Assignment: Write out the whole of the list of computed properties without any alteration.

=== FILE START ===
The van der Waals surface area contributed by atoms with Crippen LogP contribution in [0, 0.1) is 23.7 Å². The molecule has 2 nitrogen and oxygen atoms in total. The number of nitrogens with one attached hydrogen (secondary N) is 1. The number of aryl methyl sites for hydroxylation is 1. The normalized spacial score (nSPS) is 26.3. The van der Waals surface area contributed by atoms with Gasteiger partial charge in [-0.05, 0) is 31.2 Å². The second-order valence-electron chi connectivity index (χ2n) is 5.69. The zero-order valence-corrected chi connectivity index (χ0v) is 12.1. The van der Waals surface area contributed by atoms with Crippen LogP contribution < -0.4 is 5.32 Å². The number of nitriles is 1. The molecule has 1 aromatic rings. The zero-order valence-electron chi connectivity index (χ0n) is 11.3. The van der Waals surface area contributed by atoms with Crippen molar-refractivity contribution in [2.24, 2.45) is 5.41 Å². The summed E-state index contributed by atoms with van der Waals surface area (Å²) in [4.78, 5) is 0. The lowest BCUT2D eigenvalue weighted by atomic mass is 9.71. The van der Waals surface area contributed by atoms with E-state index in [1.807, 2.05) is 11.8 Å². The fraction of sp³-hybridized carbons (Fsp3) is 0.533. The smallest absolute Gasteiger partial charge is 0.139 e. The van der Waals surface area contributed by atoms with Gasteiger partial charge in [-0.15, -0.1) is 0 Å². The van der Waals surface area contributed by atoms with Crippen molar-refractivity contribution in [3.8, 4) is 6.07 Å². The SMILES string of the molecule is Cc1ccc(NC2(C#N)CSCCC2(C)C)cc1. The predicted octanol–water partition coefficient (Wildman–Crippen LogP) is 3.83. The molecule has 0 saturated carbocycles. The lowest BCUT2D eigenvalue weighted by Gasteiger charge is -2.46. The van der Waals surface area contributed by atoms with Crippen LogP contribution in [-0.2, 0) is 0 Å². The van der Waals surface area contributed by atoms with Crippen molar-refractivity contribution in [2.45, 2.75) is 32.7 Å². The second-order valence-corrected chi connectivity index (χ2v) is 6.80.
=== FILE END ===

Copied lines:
The van der Waals surface area contributed by atoms with Crippen LogP contribution in [0, 0.1) is 23.7 Å². The molecule has 2 nitrogen and oxygen atoms in total. The number of nitrogens with one attached hydrogen (secondary N) is 1. The number of aryl methyl sites for hydroxylation is 1. The normalized spacial score (nSPS) is 26.3. The van der Waals surface area contributed by atoms with Gasteiger partial charge in [-0.05, 0) is 31.2 Å². The second-order valence-electron chi connectivity index (χ2n) is 5.69. The zero-order valence-corrected chi connectivity index (χ0v) is 12.1. The van der Waals surface area contributed by atoms with Crippen LogP contribution < -0.4 is 5.32 Å². The number of nitriles is 1. The molecule has 1 aromatic rings. The zero-order valence-electron chi connectivity index (χ0n) is 11.3. The van der Waals surface area contributed by atoms with Crippen molar-refractivity contribution in [2.24, 2.45) is 5.41 Å². The summed E-state index contributed by atoms with van der Waals surface area (Å²) in [4.78, 5) is 0. The lowest BCUT2D eigenvalue weighted by atomic mass is 9.71. The van der Waals surface area contributed by atoms with E-state index in [1.807, 2.05) is 11.8 Å². The fraction of sp³-hybridized carbons (Fsp3) is 0.533. The smallest absolute Gasteiger partial charge is 0.139 e. The van der Waals surface area contributed by atoms with Gasteiger partial charge in [-0.15, -0.1) is 0 Å². The van der Waals surface area contributed by atoms with Crippen molar-refractivity contribution in [3.8, 4) is 6.07 Å². The SMILES string of the molecule is Cc1ccc(NC2(C#N)CSCCC2(C)C)cc1. The predicted octanol–water partition coefficient (Wildman–Crippen LogP) is 3.83. The molecule has 0 saturated carbocycles. The lowest BCUT2D eigenvalue weighted by Gasteiger charge is -2.46. The van der Waals surface area contributed by atoms with Crippen LogP contribution in [-0.2, 0) is 0 Å². The van der Waals surface area contributed by atoms with Crippen molar-refractivity contribution in [2.45, 2.75) is 32.7 Å². The second-order valence-corrected chi connectivity index (χ2v) is 6.80.